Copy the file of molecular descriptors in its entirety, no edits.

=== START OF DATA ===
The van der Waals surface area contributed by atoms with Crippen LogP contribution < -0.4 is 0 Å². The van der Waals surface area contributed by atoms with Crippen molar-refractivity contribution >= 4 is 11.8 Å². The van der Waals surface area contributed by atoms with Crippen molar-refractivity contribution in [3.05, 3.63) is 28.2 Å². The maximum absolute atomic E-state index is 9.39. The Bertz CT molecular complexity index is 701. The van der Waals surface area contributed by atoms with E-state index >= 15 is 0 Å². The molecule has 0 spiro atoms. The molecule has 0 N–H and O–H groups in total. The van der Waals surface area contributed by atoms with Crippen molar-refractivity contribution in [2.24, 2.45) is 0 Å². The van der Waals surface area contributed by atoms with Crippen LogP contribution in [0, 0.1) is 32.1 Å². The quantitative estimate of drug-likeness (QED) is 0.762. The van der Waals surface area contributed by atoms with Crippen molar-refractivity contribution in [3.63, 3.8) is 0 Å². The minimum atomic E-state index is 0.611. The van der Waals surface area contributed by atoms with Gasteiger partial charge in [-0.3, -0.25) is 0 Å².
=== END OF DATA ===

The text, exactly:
The van der Waals surface area contributed by atoms with Crippen LogP contribution < -0.4 is 0 Å². The van der Waals surface area contributed by atoms with Crippen molar-refractivity contribution >= 4 is 11.8 Å². The van der Waals surface area contributed by atoms with Crippen molar-refractivity contribution in [3.05, 3.63) is 28.2 Å². The maximum absolute atomic E-state index is 9.39. The Bertz CT molecular complexity index is 701. The van der Waals surface area contributed by atoms with E-state index >= 15 is 0 Å². The molecule has 0 spiro atoms. The molecule has 0 N–H and O–H groups in total. The van der Waals surface area contributed by atoms with Crippen molar-refractivity contribution in [2.24, 2.45) is 0 Å². The van der Waals surface area contributed by atoms with Crippen LogP contribution in [0, 0.1) is 32.1 Å². The quantitative estimate of drug-likeness (QED) is 0.762. The van der Waals surface area contributed by atoms with Crippen molar-refractivity contribution in [3.63, 3.8) is 0 Å². The minimum atomic E-state index is 0.611. The van der Waals surface area contributed by atoms with Gasteiger partial charge in [-0.3, -0.25) is 0 Å².